3 Ways To Electrify Your Classic Car (And Still Pop The Hood For Bragging Rights)
The idea of engine swaps in classic cars is as old as the first hot rodder who decided they wanted big speed in a package that simply wasn't available from the factory. There are of course many different reasons to stuff a newer replacement motor under the hood of an older model—ranging from more power, to improved mpgs, to reliability—but the common thread linking almost every one of these projects is the desire to keep enjoying a classic vehicle in a constantly changing world.
Enter the EV swap. The electrification of classic cars has been gathering steam over the course of the past decade or so as greater numbers of aftermarket builders figure out how to reduce the cost of battery technology and provide electric motors that nicely balance drivability with range-per-charge.
One of the most intriguing trends in electrifying vintage vehicles has been to design drivetrains that closely resemble the gas-powered engines they are replacing—and then make them virtually 'plug and play' in terms of how they install into a wide range of popular platforms. In fact, some of these new contenders are near dead ringers for their internal combustion cousins, to the point where it would take more than a casual glance with the hood open to know that gasoline had been banished from the equation.
Do electrified classics that look just like the original deal represent the wave of the future for the collector car hobby? Let's look at a trio of EV swap options that put serious effort into blurring the line between gas engines and electrons.
One of the most established players in the classic EV space is Electric GT, which has been operating out of California since 2013. It was one of the first companies to introduce the concept of an electric 'crate engine,' which is a term used in the industry to describe a single housing that contains not just an electric motor, but also the batteries, power management systems, and all other vehicle features (cooling, heating, DC power) required for a successful transplant.
Electric GT systems mimic a traditional v-style engine block in terms of layout, with four caps on top of where the valve covers would typically be found, and a bespoke valley cover, all of which conceals its electric inner workings.
Unlike a mass-produced electric car, the Electric GT 'GTE Motor Block' replaces the traditional gas engine under the hood and can be bolted to existing transmissions. Interestingly, the GTE system is intended to work specifically with manual gearboxes, and while a clutch pedal isn't required when pulling away from a stop the rest of the time it acts much like a regular shift-it-yourself unit (except it won't blow up at redline if you simply leave it in gear and cruise around).
Battery range for a typical installation is between 70 and 150 miles per charge, depending on vehicle weight, and the company even offers extended range batteries that can be installed alongside the GTE block. The standard GTE-253 kit provides 153 horses and 244 lb-ft of torque, but the characteristics of its instant-on torque application make driving it feel like you're behind the wheel of a gas engine with about twice that power. It's not cheap to pick up the GTE package—you're looking at a price tag starting in the low-$30k range—but it's an all-inclusive way to go electric without cutting up your classic.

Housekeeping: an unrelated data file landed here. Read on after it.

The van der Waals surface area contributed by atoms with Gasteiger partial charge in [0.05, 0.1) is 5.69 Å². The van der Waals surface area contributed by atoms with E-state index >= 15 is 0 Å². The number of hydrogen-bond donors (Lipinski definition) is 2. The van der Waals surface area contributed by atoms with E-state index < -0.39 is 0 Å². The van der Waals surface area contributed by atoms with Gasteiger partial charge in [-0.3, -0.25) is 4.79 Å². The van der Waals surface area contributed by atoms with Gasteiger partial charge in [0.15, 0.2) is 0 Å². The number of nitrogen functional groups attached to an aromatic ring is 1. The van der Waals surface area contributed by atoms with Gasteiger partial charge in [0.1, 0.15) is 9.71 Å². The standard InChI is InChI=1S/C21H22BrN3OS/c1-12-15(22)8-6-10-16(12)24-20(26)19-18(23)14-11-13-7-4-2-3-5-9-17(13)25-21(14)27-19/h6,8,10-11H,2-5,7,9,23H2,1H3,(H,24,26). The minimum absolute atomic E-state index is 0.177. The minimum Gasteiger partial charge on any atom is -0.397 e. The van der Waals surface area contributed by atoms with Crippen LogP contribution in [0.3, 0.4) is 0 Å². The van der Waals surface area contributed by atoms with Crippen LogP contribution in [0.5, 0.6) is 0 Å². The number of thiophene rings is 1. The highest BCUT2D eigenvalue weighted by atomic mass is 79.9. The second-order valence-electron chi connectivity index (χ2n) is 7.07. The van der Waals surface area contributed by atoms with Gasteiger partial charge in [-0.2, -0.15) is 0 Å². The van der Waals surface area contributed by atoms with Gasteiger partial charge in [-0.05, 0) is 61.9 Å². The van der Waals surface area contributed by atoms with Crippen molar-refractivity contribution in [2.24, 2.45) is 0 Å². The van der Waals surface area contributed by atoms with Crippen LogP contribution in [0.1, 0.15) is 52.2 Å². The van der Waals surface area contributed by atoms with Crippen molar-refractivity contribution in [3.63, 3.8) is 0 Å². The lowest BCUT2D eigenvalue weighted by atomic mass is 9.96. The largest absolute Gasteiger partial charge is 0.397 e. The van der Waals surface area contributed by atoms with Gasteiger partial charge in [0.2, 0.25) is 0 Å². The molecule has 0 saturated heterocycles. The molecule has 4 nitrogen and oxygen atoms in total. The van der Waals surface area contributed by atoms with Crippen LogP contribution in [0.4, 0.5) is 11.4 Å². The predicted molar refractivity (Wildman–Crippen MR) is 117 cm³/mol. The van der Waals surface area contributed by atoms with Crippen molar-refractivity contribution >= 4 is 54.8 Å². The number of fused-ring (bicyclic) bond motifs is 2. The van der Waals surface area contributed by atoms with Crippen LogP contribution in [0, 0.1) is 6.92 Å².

Webb Motorworks spent much of 2019 developing what it calls the E-Crate SBC. This electric drive system fits entirely inside a small block Chevrolet casting. In fact, from the outside it's quite difficult to tell that you're looking at a complete electric motor solution that conceals its electric innards inside one of the most popular gas engine designs of all time.
Webb already had experience building unusual engine conversions, including 16-cylinder and 12-cylinder flatheads as well as flathead conversions for the regular SBC. The E-Crate SBC makes use of a new small block casing made to Chevrolet specifications, which can then be bolted up to factory motor mounts, and even maintains the headers/heads/intake/accessories look of a gas engine.
Also included with the E-Crate is a lithium-ion battery pack and output of between 250 to 400 lb-ft of torque from its electric motor. Like the Electric GT setup, it can be bolted to a manual transmission. Webb Motorworks intends to begin offering full kits for the E-Crate later in 2020.
With so much invested in electric cars like the Volt and the Bolt, it's perhaps no surprise that GM has also dipped its toe into the classic car EV scene. Debuting at SEMA in 2019, General Motors offered its own take on the electric crate motor inside its 'E-10' 1962 Chevrolet pickup concept.
The E-10 setup has yet to become available for aftermarket builders, but each of its components is sourced from the company's existing parts bin. A pair of electric motors, mounted under the hood, provide 450 horses and 470 lb-ft of torque. This is a big step up over the other EV classic car conversions on our list, and it's made possible by the use of the pickup's cargo bed for a large battery pack (which is hidden under a tonneau cover).
Of the three, the E-10 with its 'eCrate' setup looks the least like it has a traditional engine between the front fenders, although care has been taken to preserve the v-shape beloved by hot-rodders. Still, by leveraging the extra cargo capacity of a pickup platform to improve both power and range, GM's entry into the electric classic car world illustrates how creative EV installations can get.
Want to learn more about the GM eCrate? Check out this feature on the Chevrolet E-10 Concept.